The Long and Short of It

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Gear Talk With Chuck

The Long and Short of It

One of the problems with “tribal knowledge” is that the terminology can confuse those who are not fully immersed in that community. I have lost count of the number of

Gear Talk With Chuck

Hunting for a Solution

Most of you are excused for missing the attempted humor in the above headline. So, I will violate the first rule of comedy and explain the joke. And like most

Gear Talk With Chuck

How Many Teeth Do You Want?

Designing gears is somewhat of a mathematical puzzle. You have lots of interconnected factors to play with in hopes of finding the “best” overall solution to the problem. Among the

Gear Talk With Chuck

Moderation Instead of Modification

Few designers would feel comfortable with a face to pinion pitch diameter ratio of 2.00 anymore. Some still prefer to select face width by face contact ratios, often aiming for

Gear Talk With Chuck

What About Face Width?

The second component in that face contact ratio equation is the face width. There are almost as many “rules of thumb” for determining the “proper” face width as there are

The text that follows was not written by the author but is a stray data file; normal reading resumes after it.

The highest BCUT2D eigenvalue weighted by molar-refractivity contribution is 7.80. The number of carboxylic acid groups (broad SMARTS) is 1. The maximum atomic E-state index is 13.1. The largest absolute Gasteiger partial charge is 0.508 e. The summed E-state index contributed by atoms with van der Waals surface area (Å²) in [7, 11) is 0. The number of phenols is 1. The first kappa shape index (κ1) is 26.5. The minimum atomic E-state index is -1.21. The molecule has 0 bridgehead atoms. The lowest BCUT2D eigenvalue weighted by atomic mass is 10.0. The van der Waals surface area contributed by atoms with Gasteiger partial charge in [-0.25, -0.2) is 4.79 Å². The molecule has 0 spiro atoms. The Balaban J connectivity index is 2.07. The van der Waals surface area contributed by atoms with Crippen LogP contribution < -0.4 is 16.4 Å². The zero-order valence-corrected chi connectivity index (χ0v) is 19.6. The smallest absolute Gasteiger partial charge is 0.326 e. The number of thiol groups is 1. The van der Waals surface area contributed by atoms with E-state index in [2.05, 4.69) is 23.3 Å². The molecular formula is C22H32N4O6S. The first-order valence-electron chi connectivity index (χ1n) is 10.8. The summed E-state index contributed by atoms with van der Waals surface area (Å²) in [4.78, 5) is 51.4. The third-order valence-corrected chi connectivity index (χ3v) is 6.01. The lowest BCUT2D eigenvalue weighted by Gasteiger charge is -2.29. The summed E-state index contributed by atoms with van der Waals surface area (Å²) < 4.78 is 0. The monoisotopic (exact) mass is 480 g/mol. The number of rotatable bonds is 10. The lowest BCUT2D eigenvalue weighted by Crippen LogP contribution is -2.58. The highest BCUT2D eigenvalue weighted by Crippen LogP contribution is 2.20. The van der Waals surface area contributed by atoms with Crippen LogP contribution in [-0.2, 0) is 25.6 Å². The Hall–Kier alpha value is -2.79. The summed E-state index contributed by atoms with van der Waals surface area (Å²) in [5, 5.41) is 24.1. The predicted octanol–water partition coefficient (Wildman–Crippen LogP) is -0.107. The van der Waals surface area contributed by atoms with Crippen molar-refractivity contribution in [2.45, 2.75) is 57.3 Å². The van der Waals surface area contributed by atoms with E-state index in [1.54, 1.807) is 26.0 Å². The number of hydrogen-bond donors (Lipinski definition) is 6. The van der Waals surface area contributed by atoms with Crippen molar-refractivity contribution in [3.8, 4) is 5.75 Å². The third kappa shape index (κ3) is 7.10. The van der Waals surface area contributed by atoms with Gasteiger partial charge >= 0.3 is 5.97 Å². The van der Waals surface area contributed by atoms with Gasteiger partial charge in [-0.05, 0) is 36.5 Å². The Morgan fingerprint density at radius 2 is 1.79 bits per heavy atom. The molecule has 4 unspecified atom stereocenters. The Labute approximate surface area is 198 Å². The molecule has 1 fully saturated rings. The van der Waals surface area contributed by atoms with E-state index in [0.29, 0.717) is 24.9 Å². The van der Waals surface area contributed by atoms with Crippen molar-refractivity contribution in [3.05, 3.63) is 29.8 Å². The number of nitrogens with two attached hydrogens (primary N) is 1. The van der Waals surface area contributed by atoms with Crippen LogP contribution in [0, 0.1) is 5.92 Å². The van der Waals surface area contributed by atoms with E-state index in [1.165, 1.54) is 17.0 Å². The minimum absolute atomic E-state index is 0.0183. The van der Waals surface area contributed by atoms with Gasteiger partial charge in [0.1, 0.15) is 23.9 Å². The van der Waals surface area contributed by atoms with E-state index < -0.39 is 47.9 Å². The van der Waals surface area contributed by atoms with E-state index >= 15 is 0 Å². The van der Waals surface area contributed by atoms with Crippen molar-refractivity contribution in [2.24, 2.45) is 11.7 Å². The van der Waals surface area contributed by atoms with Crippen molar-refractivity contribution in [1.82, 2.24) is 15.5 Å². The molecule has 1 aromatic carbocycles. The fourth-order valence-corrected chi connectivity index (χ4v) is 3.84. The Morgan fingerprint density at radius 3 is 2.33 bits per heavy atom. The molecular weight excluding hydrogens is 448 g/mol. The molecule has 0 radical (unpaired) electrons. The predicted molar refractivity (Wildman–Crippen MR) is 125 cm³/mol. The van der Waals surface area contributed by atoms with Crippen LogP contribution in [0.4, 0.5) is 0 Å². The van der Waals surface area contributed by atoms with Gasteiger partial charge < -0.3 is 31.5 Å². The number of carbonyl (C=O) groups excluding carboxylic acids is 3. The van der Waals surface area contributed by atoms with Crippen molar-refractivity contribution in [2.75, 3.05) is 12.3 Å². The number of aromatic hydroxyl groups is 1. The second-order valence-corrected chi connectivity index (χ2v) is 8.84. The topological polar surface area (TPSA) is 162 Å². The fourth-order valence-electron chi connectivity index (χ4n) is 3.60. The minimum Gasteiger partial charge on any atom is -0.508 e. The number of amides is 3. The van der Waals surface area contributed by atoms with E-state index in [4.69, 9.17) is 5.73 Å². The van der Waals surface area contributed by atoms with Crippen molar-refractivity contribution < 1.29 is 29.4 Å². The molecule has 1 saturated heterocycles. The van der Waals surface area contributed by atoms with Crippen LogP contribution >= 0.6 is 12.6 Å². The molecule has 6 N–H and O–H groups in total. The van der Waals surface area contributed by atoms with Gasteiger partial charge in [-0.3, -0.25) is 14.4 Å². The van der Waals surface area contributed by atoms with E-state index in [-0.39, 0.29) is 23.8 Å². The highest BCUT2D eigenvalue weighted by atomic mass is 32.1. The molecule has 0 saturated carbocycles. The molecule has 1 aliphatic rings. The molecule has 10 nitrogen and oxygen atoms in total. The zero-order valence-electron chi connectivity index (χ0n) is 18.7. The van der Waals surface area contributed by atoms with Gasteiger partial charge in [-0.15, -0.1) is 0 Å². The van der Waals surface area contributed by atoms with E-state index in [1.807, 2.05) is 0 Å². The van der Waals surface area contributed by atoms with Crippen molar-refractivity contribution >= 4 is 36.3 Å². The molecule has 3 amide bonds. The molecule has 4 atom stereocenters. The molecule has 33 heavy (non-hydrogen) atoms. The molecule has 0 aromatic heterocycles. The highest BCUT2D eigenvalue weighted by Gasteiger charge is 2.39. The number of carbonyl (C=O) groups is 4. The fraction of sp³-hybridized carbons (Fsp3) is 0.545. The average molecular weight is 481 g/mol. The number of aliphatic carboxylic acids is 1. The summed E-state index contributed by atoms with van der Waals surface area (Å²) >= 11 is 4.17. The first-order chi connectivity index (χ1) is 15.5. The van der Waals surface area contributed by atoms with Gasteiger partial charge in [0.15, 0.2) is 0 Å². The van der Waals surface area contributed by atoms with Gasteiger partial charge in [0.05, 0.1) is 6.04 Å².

Gear Talk With Chuck

In Search of True Helical Action

I was trained in the cult of the integer face contact ratio. A few adherents to this belief are still above ground, but the introduction of personal computers has made

Gear Talk With Chuck

How Much Helix Angle?

The most obvious difference between a spur gear and a helical gear is the presence of that “helix” angle. Civilians will call them “straight-cut” and “crooked-cut” — like those are

Gear Talk With Chuck

Back to Basics: Helical Gears

Most of the gearboxes I have been involved with use single helical gears. Its excellent power capacity per mesh makes it the default system for many designers. Every aspect of

Gear Talk With Chuck

Filling in the Gaps

A few weeks ago, I admitted to not knowing much about the Klingelnberg system of bevels. Terry Edwards, chief designer at Pacific Star Marine in British Columbia, was kind enough

Gear Talk With Chuck

Worm Basics – Part 2

Continuing our discussion of the “least you need to know” about worm gearing: 5. Efficiency is highly variable for worms. If it is critical to your application, you have to